“Three of a Perfect Pair” was also released as a single, apparently only in 12″ format. The sleeve features a distressed variation of the front design from the album, but cast in a color scheme that harkens back to Beat. The dramatic zoom and crop of Willis’ icon is less dignified than the standard set by Discipline, Beat, and Three of a Perfect Pair studio album covers. The band name appears in an appropriate serif font, but the other type bears a marked resemblance to the infamous font Comic Sans, but predates it by almost exactly a decade. Prescient!
The Three of a Perfect Pair 12″ sleeve is a model of restraint compared to the busy and garish Three of a Perfect Pair: Live in Japan laserdisc. But to be fair, it, in turn, is not nearly as appalling as the original VHS cover for The Noise: Live in Frejus. At least this designer made an effort to incorporate artwork from the album. Three of a Perfect Pair: Live in Japan was reissued in 1997 on VHS in a sleeve that directly repurposes the album artwork, and again in 2004 as half of the DVD Neal and Jack and Me (with a painting by P.J. Crook).
The 1980s quartet was the first incarnation of the band to release contemporary audiovisual records of their live performances. But as the original videocassettes and laser discs quickly fell out of print, what this lineup actually looked and sounded like in live performance would remain an enigma for quite a number of years. For fans willing to trawl through used record stores, the Islands lineup had Earthbound, and the 72–74 outfit had USA. But the 80s group had no official document of their live power until the archival live album Absent Lovers was released in June 1998. It was sourced from the lineup’s final live performances of the decade, in July 1984 at Le Spectrum in Montréal. A version of the show was broadcast on the radio, and extensively bootlegged for years.
Absent Lovers remains the only commercially available live document from the era, while many other periods of the band are represented by several releases. This is just supposition on my part, but it would appear that not many suitable multi-track or soundboard recordings of the 1980s band exist in the archives. The evidence to back this up being that most of the 1980s shows available for sale as downloads on the DGMlive.com are restored audience bootlegs. Here’s hoping that there are more multi-track live recordings from the period waiting to be properly mixed for posterity.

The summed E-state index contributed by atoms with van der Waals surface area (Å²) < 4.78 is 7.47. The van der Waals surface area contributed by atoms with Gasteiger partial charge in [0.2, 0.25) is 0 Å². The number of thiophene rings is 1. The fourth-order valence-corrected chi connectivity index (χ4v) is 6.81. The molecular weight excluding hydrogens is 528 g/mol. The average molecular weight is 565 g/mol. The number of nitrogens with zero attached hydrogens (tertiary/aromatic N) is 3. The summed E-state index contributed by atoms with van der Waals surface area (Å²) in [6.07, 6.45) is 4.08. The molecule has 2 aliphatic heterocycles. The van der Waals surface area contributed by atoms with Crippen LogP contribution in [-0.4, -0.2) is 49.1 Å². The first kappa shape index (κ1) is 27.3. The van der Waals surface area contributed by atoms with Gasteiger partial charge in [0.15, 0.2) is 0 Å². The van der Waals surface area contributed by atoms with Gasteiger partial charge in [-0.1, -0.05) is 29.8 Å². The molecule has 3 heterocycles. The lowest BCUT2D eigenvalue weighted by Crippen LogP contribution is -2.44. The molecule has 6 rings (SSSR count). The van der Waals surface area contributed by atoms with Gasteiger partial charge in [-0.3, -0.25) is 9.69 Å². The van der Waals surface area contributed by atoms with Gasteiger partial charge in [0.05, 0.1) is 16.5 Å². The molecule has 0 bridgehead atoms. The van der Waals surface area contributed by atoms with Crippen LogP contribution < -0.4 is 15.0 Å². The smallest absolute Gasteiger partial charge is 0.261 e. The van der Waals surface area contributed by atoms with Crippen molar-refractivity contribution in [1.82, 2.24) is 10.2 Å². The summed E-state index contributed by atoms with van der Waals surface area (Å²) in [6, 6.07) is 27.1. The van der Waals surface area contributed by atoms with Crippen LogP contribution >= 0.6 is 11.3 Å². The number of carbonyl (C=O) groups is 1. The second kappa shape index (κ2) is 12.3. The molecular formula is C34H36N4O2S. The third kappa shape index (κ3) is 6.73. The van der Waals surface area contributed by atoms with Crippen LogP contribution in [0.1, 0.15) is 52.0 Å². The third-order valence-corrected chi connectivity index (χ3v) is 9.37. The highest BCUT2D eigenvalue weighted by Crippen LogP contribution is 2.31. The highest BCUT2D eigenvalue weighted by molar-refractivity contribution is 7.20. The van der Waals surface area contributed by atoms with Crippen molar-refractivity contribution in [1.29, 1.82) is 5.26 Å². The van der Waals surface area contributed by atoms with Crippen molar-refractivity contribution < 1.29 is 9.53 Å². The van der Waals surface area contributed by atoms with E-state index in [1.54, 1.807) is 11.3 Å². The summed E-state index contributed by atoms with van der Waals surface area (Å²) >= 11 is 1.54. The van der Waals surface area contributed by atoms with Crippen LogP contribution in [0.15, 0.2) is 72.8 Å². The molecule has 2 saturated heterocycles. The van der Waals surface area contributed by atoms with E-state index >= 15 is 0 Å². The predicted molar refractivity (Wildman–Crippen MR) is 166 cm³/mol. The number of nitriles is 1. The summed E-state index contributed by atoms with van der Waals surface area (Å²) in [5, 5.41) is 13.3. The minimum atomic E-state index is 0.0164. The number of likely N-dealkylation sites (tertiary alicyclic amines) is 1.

Absent Lovers was issued in three variant editions, featuring the same artwork and typography, but on solid red, blue, or yellow fields. I’m sure the original painting by P.J. Crook is quite lovely, but it appears to have been reproduced poorly on my blue copy. I also believe this to be a missed opportunity to for a graphical design, to fit in the continuüm of the 1980s aesthetic. Two tangentially related albums that do employ the aesthetic I imagine are ProjeKct Two’s Live Groove or ProjeKct Four’s West Coast Live.
THREE OF A PERFECT PAIR ART & DESIGN CREDITS:
- 1984: Cover symbol from a design by Peter Willis of the Trevail Mill Studio
- 1984: Cover art by Timothy Eames
- 2001: 30th Anniversary scrapbook design by Hugh O’Donnell
ABSENT LOVERS ART & DESIGN CREDITS:
- Cover Paintings “Absent Lovers I & II” by P.J. Crook
- Discipline Logo by Steve Ball
- Sleeve Design: Hugh O’Donnell
- Black & white photography: Tony Levin
- Photographs of the original painting by Peter Willis that formed the basis for the cover art.